Center Stage – SCARLET SHEPPARD

Photo by: Ernie Gilbert

Welcome to CENTER STAGE, where I interview individuals who work in the film industry. From actors to production assistants, from writers to the camera crew, from makeup artists to assistant directors, this is where I tap into the insight of folks working in Hollywood.

Nine years ago, I met Scarlet Sheppard on our first day at Columbia College Chicago, where she shared with me her dreams of becoming an actress. Now she lives in Los Angeles and has been making strong strides in her career. She’s the creator and star of an award-winning web series called Karmic and is often spotted on either YouTube or in person dressed as a Disney princess. Trained in theater, screen, and comedy, Scarlet is a genuine talent to look out for.

Photo by: Elaine Reid

PZ: So Scarlet, how did you catch the acting bug?
SS: I think I was born already predisposed to the acting bug, I think I had a low resistance from day one. I started out as a ballet dancer, so I was always performing on stage, but I wasn’t super diligent about doing all the moves correctly. I was a good ballerina in training, but I wasn’t A-plus. The main things I really loved were the emotions, stories, characters, and costumes. I would always get praise for the emotional side of performing, but I really didn’t care about the criticism to be better. So I auditioned for a play pretty young, not really expecting anything to happen. But I got the lead and I think that kinda sent a message that there was something in me that could be of value there. I took that really seriously from day one, from age 13, that was it.

PZ: And what was that first play you did?
SS:
It was The Legend of Sleepy Hollow. I played Katrina, the ingenue and romantic lead. But scary things happen to her so she’s kind of like a scream queen. It was in the seventh grade. 

PZ: Growing up, did you find yourself watching many films and shows?
SS: Yes. So I’m from West Virginia. The town where I’m from, Parkersburg; it’s kinda Midwestern, kinda Southern, and kinda East Coast. My parents were both creative people; my dad is a musician and my mom is a poet and artist. They both had other jobs, but those were their passions. So I grew up exposed to a ton of amazing art. I was taken to see a lot of theater and live performances. I watched a lot of comedy growing up and I don’t think I realized how deeply it affected me. I wanted to be a serious actress, to begin with, but it wasn’t until later that I realized it was really funny women that most inspired me. Like The Golden Girls, Fran Drescher, Marilyn Monroe, Judy Garland, and Lucille Ball. My parents encouraged me to watch a lot of older stuff. My parents were older and I’m an only child, so it was a lot of them educating me about the oldies and the stuff they grew up watching. So I got a high dose of great comedy and great films from the beginning.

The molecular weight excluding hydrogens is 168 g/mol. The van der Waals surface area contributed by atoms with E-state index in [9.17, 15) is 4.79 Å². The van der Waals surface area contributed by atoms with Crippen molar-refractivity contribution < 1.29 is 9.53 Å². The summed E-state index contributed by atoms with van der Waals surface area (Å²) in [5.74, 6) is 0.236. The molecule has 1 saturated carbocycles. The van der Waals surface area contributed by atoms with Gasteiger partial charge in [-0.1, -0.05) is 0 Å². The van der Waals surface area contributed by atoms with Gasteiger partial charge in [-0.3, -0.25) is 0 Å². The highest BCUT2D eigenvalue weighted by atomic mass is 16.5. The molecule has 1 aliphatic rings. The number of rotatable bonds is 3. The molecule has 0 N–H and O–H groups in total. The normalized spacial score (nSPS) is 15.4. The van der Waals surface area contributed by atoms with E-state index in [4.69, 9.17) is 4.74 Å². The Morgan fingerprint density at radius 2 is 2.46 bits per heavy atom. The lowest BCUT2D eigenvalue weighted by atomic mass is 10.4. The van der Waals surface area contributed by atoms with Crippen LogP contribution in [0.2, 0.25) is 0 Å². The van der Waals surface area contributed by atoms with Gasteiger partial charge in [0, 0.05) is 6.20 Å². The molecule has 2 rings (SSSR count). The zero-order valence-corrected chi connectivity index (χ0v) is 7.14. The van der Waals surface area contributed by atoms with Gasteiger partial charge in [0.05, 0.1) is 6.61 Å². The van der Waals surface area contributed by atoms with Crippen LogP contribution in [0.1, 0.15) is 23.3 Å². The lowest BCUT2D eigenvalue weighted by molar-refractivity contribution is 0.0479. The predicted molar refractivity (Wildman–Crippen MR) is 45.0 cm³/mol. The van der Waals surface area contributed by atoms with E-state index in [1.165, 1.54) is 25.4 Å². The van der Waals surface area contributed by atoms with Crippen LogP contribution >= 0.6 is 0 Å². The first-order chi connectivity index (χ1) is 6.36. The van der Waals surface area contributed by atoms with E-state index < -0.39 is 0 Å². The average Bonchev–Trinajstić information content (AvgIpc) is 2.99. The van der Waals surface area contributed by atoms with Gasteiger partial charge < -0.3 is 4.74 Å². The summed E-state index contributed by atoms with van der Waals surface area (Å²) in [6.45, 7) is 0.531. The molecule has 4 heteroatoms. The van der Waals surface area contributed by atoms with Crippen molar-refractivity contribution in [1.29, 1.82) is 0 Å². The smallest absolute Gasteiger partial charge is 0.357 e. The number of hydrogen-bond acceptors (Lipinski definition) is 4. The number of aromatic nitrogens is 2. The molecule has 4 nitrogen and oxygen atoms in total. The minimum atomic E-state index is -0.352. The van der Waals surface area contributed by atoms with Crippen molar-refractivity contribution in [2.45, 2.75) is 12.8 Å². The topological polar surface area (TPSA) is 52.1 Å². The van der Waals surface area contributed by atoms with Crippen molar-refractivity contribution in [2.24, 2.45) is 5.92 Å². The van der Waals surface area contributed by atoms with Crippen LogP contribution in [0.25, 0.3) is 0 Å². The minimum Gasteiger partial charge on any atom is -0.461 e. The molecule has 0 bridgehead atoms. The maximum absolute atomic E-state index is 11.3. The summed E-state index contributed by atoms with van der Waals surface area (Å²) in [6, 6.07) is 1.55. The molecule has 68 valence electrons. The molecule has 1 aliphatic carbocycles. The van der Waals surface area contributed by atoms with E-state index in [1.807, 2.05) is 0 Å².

PZ: Were you active in the theater department during middle school and high school?
SS: Oh yeah, I was hopelessly active. That’s all I did. I’d audition for multiple plays at once in case one of them didn’t cast me, so I’d make sure I have to be doing it at all times. We called it “suiciding” in middle school, where you’d audition for one role and if you didn’t get that role, you wouldn’t accept anything else. I would do that for multiple shows during the summer just to challenge myself. I was constantly pushing to be better and get challenging roles. My first musical was Peter Pan, where I played Tiger Lily. I did Our Town in high school, which was a similar situation where I wasn’t expecting to get cast because it was the senior play. I got this really meaty role of Emily, where she dies and also has these beautiful, tear-filled monologues. It’s a total drama and I was so honored. I also did Oklahoma, The King and I, Putnam County Spelling Bee, and The Crucible, which is my favorite play to this day. By the time I had finished high school, I had done probably twenty plays. The year after, I got very active in community theater. I was part of the Summer Stock at West Virginia University’s Shakespeare Program, where I played Juliet in Romeo and Juliet and Ariel in The Tempest. I got a really high dose of theater which led me to college.

PZ: So while at Columbia College, was it there when you first got into acting for the screen?
SS: Yes. I had no opportunities to be on screen until I got to Columbia. The fact that it was primarily a film school with this giant film department was one of the reasons I decided to go. I knew that’s eventually what I where I wanted to go because I knew I felt more suited to screen and TV than theater. Even though I loved doing theater up until college, it sometimes felt like a fight to get cast, because I was always kinda quiet, kinda shy, and small. It was always a challenge to be big enough for the stage, at least in my small town. So I just auditioned for as many student films as I possibly could at Columbia and did dozens of them, which taught me so much. And that coupled with my training in the theater department – in improv and all these interesting physical theater methods – really primed me to do it all.

PZ: Have you felt a desire to return to the theater since then?